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Product ops process - surveying

 

Product operations, or product ops, is an emerging field of product management focused on empowering and increasing the effectiveness of product organisations. As with any establishing functions, the product ops process is not yet decisively defined. Every org does product ops differently at the moment. 

Here I've tried to suggest a high-level product ops process that you can take and adjust to your needs. The process is 3-staged: surveying, experimentation, and optimisation. In this article, we will talk about stage one in more detail. 

Surveying 

At this stage, you mostly need to talk to people, observe their behaviour and document your findings. 

Goal

Understand how product teams work, their goals and the tools they use to achieve them. 

What you could do

Interviewing

Talk to the PMs in your org, formally or not. Ask about their background, aspirations, what they are working on right now and what complaints they have. Document the findings. Don't try to fix something immediately, just aim to understand. 

Talk to other key players on your product teams. First and foremost designers and engineers. But also, product marketers, customer success and support folks, finances and managers. You want to understand how the product team works really, who makes key decisions, who sets the goals and who assign budgets. 

Observing 

At the surveying stage of a product ops process, you'll need to join as many meetings as you can to observe and make notes. You'd want to create a map of all regular meetings, their goals, agendas, dynamics and results. Avoid talking in those, just listen and watch how interactions unfold. 
Book yourself into at least several product discovery sessions with your PMs. Here you want to understand if all PMs equally talk to customers, do they use similar techniques, how they write notes afterwards and how they turn findings into customer insights. You need to document the product discovery process across the board. 

Inject yourself into the planning phase for any new initiatives. Again, do not contribute, just listen and watch how your colleagues prioritise, plan and decide on activities they will commit to. Pay special attention to how data is used in this process - who brings it, in what form, does it get questioned, and is there a way to get to the source numbers? 

Dig into the tools people use. Make note of how they set up those tools and use them. Are all the teams use the same set of tools? Is the way of using the tools consistent? How much does your organisation pay for these tools? (not only in money but also time and effort spent on maintaining and tunning). Also, ask your product teams if there are any tools they need to do their work better? Capture not only the tool name but also the need it should satisfy and how this could be measured.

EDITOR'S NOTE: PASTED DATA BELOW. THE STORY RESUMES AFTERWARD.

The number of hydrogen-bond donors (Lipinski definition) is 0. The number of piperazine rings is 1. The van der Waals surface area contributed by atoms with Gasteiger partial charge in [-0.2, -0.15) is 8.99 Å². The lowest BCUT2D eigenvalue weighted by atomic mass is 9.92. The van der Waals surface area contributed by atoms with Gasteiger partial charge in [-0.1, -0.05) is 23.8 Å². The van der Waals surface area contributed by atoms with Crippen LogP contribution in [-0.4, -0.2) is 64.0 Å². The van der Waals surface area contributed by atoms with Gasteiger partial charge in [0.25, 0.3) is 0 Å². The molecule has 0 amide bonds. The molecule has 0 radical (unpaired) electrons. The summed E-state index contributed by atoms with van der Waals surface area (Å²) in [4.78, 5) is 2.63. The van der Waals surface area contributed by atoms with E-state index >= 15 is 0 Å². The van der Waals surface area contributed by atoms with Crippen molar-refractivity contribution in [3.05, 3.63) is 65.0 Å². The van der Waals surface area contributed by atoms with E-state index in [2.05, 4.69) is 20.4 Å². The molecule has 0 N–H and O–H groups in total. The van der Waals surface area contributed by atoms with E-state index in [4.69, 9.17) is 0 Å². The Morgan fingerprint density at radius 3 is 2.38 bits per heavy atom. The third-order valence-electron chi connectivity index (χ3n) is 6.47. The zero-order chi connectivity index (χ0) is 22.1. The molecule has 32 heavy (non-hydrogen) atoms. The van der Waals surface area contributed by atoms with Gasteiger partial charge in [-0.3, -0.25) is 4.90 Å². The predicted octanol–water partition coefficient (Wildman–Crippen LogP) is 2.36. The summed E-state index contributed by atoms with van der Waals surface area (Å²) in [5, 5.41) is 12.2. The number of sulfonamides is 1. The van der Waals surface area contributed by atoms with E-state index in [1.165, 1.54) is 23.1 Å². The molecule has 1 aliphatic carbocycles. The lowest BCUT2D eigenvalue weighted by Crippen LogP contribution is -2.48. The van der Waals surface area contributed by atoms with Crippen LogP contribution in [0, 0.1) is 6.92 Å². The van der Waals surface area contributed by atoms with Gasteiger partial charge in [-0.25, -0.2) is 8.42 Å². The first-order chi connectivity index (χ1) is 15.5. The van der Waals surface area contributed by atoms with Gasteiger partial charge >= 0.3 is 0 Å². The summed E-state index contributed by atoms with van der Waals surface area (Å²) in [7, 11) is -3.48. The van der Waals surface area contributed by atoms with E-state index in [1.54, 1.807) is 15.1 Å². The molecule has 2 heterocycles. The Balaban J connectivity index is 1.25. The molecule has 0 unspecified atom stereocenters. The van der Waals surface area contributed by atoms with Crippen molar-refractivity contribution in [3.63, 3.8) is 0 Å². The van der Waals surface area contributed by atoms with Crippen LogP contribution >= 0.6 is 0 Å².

Documenting 

To reach your main goal of the surveying stage of the product ops process - you need to document your findings. Feel free to pick the form that works for you. Some outputs that could be useful: 
  • A catalogue of interview notes with a reference and major trends identified 
  • A list of tools your teams use + their costs and usage patterns 
  • A description of the tools your teams want to have + why + how would we know those are bringing benefits
  • A product discovery process map + key personnel + regularity 
  • A mindmap of all data sources your teams use + data views + retention and access 
  • A competence matrix for your PMs + their career aspirations + professional development plan
  • The decision backlog + who made them + the outcomes 

Summary

You know you've successfully completed the surveying phase when you have a full and detailed understanding of how your organisation find market problems, turn them into opportunities, build those opportunities, market products and grow them. You should know the key people involved in this process, the techniques and tools they use and their goals. 

Worth noting that you can run the surveying process for smaller problems rather than the whole product development process. The activities and outputs remain but the scope of the problem might vary according to your needs. 

Also worth documenting the findings from the surveying stage in a format that is easy to change. Practices and tools might alter quickly within an organisation so you'd want to keep your understanding up to date so as your documentation. 

Only knowing how things are you can start thinking about tinkering with them and making them better. That's the next stage of the product ops process - experimentation

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